Daniela Boanares

Life Sciences

The journey of biologist Daniela Boanares, from her origins on the outskirts of Belo Horizonte to her doctorate in plant biology, reveals the essence of a curious mind committed to preserving biodiversity. Her project explores the mysteries of rock fields: how can such a small space house such a wealth of biodiversity? Her research aims to understand the factors that shape these ecosystems to outline better strategies and techniques for protecting rock fields

With a degree in biological sciences from Centro Universitário UNA and a master’s degree in ecology of tropical biomes from the Federal University of Ouro Preto, Boanares completed her doctorate in plant biology at the Federal University of Minas Gerais, where she also had the opportunity for a sandwich period at the Universitat Autònoma de Barcelona, ​​Spain. Her doctoral work won the CAPES 2021 award for the best thesis on biodiversity. She is now pursuing a post-doctorate at the Vale Technological Institute in Belém.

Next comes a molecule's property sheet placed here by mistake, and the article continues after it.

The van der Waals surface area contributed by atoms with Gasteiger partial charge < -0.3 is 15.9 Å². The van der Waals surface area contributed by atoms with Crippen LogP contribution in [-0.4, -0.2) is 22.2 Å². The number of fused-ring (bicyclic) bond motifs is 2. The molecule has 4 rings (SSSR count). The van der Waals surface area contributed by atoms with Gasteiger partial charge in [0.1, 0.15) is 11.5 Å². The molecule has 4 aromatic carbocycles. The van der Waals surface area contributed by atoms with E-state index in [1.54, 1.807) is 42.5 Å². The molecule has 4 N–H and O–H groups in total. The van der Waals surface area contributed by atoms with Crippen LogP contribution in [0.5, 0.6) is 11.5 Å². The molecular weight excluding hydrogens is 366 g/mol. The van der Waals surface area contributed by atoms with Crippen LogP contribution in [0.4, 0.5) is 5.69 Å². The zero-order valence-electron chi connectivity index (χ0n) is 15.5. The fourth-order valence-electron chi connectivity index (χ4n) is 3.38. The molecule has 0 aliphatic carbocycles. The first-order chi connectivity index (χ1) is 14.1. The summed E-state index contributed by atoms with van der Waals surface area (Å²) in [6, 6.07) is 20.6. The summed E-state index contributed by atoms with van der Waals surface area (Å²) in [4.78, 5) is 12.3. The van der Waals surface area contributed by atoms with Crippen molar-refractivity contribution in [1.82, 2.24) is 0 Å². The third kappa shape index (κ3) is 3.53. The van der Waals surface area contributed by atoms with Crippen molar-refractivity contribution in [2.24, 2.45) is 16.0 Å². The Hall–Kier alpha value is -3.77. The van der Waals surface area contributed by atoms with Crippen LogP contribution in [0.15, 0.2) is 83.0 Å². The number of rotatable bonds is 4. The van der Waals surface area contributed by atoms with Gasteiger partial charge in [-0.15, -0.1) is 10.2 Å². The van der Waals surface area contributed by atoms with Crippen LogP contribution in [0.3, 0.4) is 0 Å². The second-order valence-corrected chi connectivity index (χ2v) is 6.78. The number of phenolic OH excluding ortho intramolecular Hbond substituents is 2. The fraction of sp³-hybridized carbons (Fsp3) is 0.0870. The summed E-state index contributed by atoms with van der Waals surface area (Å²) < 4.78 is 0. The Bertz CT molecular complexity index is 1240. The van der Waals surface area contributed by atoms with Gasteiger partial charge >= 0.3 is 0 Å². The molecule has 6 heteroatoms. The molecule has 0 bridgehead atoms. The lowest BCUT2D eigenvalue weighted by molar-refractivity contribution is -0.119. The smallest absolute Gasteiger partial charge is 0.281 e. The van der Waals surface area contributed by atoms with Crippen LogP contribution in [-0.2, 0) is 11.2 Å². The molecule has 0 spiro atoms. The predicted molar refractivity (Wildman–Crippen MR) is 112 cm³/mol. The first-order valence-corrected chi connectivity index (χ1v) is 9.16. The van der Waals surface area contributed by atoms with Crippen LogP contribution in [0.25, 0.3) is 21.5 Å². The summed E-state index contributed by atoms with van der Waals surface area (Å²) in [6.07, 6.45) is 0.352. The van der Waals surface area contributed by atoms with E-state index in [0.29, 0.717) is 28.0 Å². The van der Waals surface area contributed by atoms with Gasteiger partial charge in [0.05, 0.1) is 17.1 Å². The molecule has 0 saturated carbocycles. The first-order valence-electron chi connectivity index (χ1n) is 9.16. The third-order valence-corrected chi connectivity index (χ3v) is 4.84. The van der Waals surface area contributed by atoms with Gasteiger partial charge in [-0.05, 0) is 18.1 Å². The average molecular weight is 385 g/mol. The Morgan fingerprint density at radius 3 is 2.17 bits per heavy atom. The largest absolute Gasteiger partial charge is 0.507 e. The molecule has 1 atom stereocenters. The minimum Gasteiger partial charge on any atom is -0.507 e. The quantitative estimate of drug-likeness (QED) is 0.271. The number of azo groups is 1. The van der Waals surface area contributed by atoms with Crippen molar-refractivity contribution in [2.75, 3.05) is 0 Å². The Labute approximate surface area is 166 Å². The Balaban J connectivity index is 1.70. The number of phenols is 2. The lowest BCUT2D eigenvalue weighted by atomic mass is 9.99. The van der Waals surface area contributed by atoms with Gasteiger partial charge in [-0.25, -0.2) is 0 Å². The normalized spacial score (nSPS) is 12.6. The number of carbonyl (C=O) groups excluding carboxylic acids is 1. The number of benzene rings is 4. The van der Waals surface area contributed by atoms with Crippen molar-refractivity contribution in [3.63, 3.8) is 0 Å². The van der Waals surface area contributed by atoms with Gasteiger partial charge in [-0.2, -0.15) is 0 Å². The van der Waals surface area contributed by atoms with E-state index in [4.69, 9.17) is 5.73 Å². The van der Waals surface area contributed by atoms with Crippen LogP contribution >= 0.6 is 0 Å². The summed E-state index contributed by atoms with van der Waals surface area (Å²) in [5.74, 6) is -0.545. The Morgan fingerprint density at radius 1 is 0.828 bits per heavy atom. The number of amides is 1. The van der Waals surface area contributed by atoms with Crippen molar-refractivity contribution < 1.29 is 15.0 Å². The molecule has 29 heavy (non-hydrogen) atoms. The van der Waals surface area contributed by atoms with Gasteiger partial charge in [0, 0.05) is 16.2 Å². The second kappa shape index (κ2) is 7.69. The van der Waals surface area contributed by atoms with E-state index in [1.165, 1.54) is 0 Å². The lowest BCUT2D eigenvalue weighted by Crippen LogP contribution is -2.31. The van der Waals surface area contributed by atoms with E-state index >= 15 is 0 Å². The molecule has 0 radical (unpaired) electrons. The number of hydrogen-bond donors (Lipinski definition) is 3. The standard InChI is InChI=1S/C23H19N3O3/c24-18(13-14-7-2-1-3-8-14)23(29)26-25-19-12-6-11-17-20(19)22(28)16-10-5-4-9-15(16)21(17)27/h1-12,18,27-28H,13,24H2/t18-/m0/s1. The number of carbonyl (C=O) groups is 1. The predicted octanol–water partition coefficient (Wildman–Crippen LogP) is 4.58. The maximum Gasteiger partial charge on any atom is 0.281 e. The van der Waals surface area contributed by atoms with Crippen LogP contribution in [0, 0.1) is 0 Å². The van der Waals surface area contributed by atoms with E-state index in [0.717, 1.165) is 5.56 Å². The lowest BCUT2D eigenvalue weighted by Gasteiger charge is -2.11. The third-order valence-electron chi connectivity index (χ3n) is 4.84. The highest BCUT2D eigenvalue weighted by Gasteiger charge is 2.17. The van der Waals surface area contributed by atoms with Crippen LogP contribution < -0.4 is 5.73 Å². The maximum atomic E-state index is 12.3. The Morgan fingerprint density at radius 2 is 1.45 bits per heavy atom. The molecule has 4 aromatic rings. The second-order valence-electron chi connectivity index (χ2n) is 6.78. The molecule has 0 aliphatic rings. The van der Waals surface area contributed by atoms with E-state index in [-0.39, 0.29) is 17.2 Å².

A black woman, Boanares is also defined by balance. To compensate for the seriousness of the academic world, she seeks the free expressiveness of dancing between sambas, carimbós and karaoke. Connected with nature also in her personal life, the biologist escapes the city’s movement to the middle of the woods whenever free time arises. To balance serenity and bucolicism, she celebrates her scientific and personal achievements with a glass of cold beer at the nearest corner bar.


What are the structuring factors of the rupestrian field community that explain its high diversity?
Science / Life Sciences

Although ecosystems occupy small areas, the rupestrian fields have high diversity and varying degrees of endemism. Therefore, climate change and environmental degradation significantly threaten its biodiversity. Understanding the factors that affect the variety of communities in different rock fields becomes a key factor for their conservation. We will use functional ecology as a basis, considering alternative functional designs based on the multiple phenotypes of species from different rupestrian fields. Our objective is to know which combinations of characteristics potentially describe the successful establishment of these plants in this ecosystem. By understanding how these different strategies are distributed, we can predict how species will respond to imminent environmental changes.

Open Calls

Chamada conjunta de apoio a pós-docs negros e indígenas em ecologia nº 1